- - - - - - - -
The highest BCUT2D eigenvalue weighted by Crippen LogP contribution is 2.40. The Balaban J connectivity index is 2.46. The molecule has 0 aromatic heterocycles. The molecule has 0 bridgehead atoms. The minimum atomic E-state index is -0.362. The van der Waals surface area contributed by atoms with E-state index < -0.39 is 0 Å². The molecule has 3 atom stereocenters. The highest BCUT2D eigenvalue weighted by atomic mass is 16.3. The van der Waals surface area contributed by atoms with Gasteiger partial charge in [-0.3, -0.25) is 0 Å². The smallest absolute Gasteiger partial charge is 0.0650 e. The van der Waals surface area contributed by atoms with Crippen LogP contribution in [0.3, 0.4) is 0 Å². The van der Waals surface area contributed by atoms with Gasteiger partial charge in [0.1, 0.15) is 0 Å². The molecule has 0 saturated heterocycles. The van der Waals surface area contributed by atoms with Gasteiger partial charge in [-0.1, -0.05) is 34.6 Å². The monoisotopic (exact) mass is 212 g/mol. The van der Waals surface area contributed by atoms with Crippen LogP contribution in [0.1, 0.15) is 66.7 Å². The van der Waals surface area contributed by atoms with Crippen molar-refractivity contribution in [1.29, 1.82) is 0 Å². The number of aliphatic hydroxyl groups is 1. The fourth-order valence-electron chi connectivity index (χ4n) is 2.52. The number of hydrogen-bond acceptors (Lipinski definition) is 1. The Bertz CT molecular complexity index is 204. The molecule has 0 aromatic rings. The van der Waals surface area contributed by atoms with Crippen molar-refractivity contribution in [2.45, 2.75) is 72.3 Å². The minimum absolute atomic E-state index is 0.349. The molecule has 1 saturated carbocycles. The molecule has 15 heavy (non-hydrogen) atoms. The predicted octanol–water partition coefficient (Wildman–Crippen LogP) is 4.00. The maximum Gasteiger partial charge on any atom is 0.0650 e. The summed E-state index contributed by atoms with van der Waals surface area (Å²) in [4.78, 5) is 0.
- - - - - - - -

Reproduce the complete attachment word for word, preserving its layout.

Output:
The highest BCUT2D eigenvalue weighted by Crippen LogP contribution is 2.40. The Balaban J connectivity index is 2.46. The molecule has 0 aromatic heterocycles. The molecule has 0 bridgehead atoms. The minimum atomic E-state index is -0.362. The van der Waals surface area contributed by atoms with E-state index < -0.39 is 0 Å². The molecule has 3 atom stereocenters. The highest BCUT2D eigenvalue weighted by atomic mass is 16.3. The van der Waals surface area contributed by atoms with Gasteiger partial charge in [-0.3, -0.25) is 0 Å². The smallest absolute Gasteiger partial charge is 0.0650 e. The van der Waals surface area contributed by atoms with Crippen LogP contribution in [0.3, 0.4) is 0 Å². The van der Waals surface area contributed by atoms with Gasteiger partial charge in [0.1, 0.15) is 0 Å². The molecule has 0 saturated heterocycles. The van der Waals surface area contributed by atoms with Gasteiger partial charge in [-0.1, -0.05) is 34.6 Å². The monoisotopic (exact) mass is 212 g/mol. The van der Waals surface area contributed by atoms with Crippen LogP contribution in [0.1, 0.15) is 66.7 Å². The van der Waals surface area contributed by atoms with Crippen molar-refractivity contribution in [1.29, 1.82) is 0 Å². The number of aliphatic hydroxyl groups is 1. The fourth-order valence-electron chi connectivity index (χ4n) is 2.52. The number of hydrogen-bond acceptors (Lipinski definition) is 1. The Bertz CT molecular complexity index is 204. The molecule has 0 aromatic rings. The van der Waals surface area contributed by atoms with Crippen molar-refractivity contribution in [2.45, 2.75) is 72.3 Å². The minimum absolute atomic E-state index is 0.349. The molecule has 1 saturated carbocycles. The molecule has 15 heavy (non-hydrogen) atoms. The predicted octanol–water partition coefficient (Wildman–Crippen LogP) is 4.00. The maximum Gasteiger partial charge on any atom is 0.0650 e. The summed E-state index contributed by atoms with van der Waals surface area (Å²) in [4.78, 5) is 0.